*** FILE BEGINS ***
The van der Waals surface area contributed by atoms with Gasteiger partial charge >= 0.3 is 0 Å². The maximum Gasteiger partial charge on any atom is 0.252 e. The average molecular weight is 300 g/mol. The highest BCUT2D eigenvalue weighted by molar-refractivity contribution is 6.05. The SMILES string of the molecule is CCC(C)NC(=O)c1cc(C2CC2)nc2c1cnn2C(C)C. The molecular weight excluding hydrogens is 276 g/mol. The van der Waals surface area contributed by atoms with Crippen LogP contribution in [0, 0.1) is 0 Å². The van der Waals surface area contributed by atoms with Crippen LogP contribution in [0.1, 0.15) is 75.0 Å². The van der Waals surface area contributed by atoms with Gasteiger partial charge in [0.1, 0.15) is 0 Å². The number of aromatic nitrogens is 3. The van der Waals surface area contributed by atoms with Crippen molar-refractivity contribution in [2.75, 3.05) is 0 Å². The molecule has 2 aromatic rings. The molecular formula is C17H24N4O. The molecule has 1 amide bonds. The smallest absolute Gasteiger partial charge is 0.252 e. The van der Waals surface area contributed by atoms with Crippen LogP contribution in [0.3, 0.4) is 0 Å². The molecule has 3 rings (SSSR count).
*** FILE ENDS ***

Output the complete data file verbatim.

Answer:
The van der Waals surface area contributed by atoms with Gasteiger partial charge >= 0.3 is 0 Å². The maximum Gasteiger partial charge on any atom is 0.252 e. The average molecular weight is 300 g/mol. The highest BCUT2D eigenvalue weighted by molar-refractivity contribution is 6.05. The SMILES string of the molecule is CCC(C)NC(=O)c1cc(C2CC2)nc2c1cnn2C(C)C. The molecular weight excluding hydrogens is 276 g/mol. The van der Waals surface area contributed by atoms with Crippen LogP contribution in [0, 0.1) is 0 Å². The van der Waals surface area contributed by atoms with Crippen LogP contribution in [0.1, 0.15) is 75.0 Å². The van der Waals surface area contributed by atoms with Gasteiger partial charge in [0.1, 0.15) is 0 Å². The number of aromatic nitrogens is 3. The van der Waals surface area contributed by atoms with Crippen molar-refractivity contribution in [2.75, 3.05) is 0 Å². The molecule has 2 aromatic rings. The molecular formula is C17H24N4O. The molecule has 1 amide bonds. The smallest absolute Gasteiger partial charge is 0.252 e. The van der Waals surface area contributed by atoms with Crippen LogP contribution in [0.3, 0.4) is 0 Å². The molecule has 3 rings (SSSR count).